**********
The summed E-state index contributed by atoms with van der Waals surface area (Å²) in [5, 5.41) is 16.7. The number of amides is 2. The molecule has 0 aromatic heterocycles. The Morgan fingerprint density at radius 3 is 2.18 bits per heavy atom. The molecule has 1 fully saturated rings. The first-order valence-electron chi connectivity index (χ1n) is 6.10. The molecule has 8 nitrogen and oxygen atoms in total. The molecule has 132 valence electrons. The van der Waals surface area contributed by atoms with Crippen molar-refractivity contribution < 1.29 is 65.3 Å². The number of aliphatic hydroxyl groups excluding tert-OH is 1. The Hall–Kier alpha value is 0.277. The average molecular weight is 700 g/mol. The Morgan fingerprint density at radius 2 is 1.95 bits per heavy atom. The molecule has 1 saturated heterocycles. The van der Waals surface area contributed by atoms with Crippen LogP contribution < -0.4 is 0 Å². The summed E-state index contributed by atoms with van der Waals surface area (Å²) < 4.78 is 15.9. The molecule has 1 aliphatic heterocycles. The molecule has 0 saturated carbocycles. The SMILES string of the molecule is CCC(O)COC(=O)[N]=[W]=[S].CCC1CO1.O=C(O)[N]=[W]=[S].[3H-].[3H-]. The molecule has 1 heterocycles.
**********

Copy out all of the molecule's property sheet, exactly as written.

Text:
The summed E-state index contributed by atoms with van der Waals surface area (Å²) in [5, 5.41) is 16.7. The number of amides is 2. The molecule has 0 aromatic heterocycles. The Morgan fingerprint density at radius 3 is 2.18 bits per heavy atom. The molecule has 1 fully saturated rings. The first-order valence-electron chi connectivity index (χ1n) is 6.10. The molecule has 8 nitrogen and oxygen atoms in total. The molecule has 132 valence electrons. The van der Waals surface area contributed by atoms with Crippen molar-refractivity contribution < 1.29 is 65.3 Å². The number of aliphatic hydroxyl groups excluding tert-OH is 1. The Hall–Kier alpha value is 0.277. The average molecular weight is 700 g/mol. The Morgan fingerprint density at radius 2 is 1.95 bits per heavy atom. The molecule has 1 saturated heterocycles. The van der Waals surface area contributed by atoms with Crippen LogP contribution < -0.4 is 0 Å². The summed E-state index contributed by atoms with van der Waals surface area (Å²) < 4.78 is 15.9. The molecule has 1 aliphatic heterocycles. The molecule has 0 saturated carbocycles. The SMILES string of the molecule is CCC(O)COC(=O)[N]=[W]=[S].CCC1CO1.O=C(O)[N]=[W]=[S].[3H-].[3H-]. The molecule has 1 heterocycles.